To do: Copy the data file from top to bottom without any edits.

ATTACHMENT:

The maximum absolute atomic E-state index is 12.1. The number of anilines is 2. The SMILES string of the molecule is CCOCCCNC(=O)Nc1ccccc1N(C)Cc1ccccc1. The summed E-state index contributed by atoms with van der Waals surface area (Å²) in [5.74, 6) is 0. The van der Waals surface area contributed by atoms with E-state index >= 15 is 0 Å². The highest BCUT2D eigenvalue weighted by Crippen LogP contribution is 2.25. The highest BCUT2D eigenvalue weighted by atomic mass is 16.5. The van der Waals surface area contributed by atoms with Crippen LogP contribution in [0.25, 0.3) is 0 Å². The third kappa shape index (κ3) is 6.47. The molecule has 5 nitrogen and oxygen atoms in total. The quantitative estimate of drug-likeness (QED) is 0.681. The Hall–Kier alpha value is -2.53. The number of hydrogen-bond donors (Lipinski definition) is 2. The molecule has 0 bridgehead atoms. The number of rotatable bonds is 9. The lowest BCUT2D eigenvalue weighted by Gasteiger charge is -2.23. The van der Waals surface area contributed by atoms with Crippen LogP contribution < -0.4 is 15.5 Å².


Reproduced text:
The maximum absolute atomic E-state index is 12.1. The number of anilines is 2. The SMILES string of the molecule is CCOCCCNC(=O)Nc1ccccc1N(C)Cc1ccccc1. The summed E-state index contributed by atoms with van der Waals surface area (Å²) in [5.74, 6) is 0. The van der Waals surface area contributed by atoms with E-state index >= 15 is 0 Å². The highest BCUT2D eigenvalue weighted by Crippen LogP contribution is 2.25. The highest BCUT2D eigenvalue weighted by atomic mass is 16.5. The van der Waals surface area contributed by atoms with Crippen LogP contribution in [0.25, 0.3) is 0 Å². The third kappa shape index (κ3) is 6.47. The molecule has 5 nitrogen and oxygen atoms in total. The quantitative estimate of drug-likeness (QED) is 0.681. The Hall–Kier alpha value is -2.53. The number of hydrogen-bond donors (Lipinski definition) is 2. The molecule has 0 bridgehead atoms. The number of rotatable bonds is 9. The lowest BCUT2D eigenvalue weighted by Gasteiger charge is -2.23. The van der Waals surface area contributed by atoms with Crippen LogP contribution < -0.4 is 15.5 Å².